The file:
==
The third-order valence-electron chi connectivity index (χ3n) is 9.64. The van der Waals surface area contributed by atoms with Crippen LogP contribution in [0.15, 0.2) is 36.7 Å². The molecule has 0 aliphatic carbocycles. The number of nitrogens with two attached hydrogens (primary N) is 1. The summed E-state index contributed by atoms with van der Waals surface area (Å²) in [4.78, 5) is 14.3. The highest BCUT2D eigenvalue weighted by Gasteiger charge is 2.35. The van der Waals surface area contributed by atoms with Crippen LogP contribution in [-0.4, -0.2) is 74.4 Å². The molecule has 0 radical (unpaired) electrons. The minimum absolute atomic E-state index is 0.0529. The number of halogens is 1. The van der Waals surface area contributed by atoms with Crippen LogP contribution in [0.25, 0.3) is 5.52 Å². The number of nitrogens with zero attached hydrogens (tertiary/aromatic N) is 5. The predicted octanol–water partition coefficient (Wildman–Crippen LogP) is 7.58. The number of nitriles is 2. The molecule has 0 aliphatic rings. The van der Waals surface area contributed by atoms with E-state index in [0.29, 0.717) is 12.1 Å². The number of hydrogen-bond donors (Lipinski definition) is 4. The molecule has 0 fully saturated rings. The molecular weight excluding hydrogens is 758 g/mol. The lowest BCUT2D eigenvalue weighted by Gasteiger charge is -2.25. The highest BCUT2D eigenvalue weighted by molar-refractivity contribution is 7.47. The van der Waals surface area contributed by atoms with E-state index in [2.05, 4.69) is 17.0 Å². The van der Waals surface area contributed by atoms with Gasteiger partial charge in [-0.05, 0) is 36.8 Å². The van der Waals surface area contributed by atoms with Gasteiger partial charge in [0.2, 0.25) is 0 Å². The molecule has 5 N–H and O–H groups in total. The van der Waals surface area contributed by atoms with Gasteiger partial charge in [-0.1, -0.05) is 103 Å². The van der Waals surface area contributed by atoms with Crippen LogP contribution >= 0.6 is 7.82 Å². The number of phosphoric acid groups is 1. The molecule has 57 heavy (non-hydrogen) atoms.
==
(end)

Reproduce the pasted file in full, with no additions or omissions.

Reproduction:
The third-order valence-electron chi connectivity index (χ3n) is 9.64. The van der Waals surface area contributed by atoms with Crippen LogP contribution in [0.15, 0.2) is 36.7 Å². The molecule has 0 aliphatic carbocycles. The number of nitrogens with two attached hydrogens (primary N) is 1. The summed E-state index contributed by atoms with van der Waals surface area (Å²) in [4.78, 5) is 14.3. The highest BCUT2D eigenvalue weighted by Gasteiger charge is 2.35. The van der Waals surface area contributed by atoms with Crippen LogP contribution in [-0.4, -0.2) is 74.4 Å². The molecule has 0 radical (unpaired) electrons. The minimum absolute atomic E-state index is 0.0529. The number of halogens is 1. The van der Waals surface area contributed by atoms with Crippen LogP contribution in [0.25, 0.3) is 5.52 Å². The number of nitrogens with zero attached hydrogens (tertiary/aromatic N) is 5. The predicted octanol–water partition coefficient (Wildman–Crippen LogP) is 7.58. The number of nitriles is 2. The molecule has 0 aliphatic rings. The van der Waals surface area contributed by atoms with E-state index in [0.29, 0.717) is 12.1 Å². The number of hydrogen-bond donors (Lipinski definition) is 4. The molecule has 0 fully saturated rings. The molecular weight excluding hydrogens is 758 g/mol. The lowest BCUT2D eigenvalue weighted by Gasteiger charge is -2.25. The highest BCUT2D eigenvalue weighted by molar-refractivity contribution is 7.47. The van der Waals surface area contributed by atoms with E-state index in [2.05, 4.69) is 17.0 Å². The van der Waals surface area contributed by atoms with Gasteiger partial charge in [-0.05, 0) is 36.8 Å². The van der Waals surface area contributed by atoms with Gasteiger partial charge in [0.2, 0.25) is 0 Å². The molecule has 5 N–H and O–H groups in total. The van der Waals surface area contributed by atoms with Gasteiger partial charge in [-0.1, -0.05) is 103 Å². The van der Waals surface area contributed by atoms with Crippen LogP contribution >= 0.6 is 7.82 Å². The number of phosphoric acid groups is 1. The molecule has 57 heavy (non-hydrogen) atoms.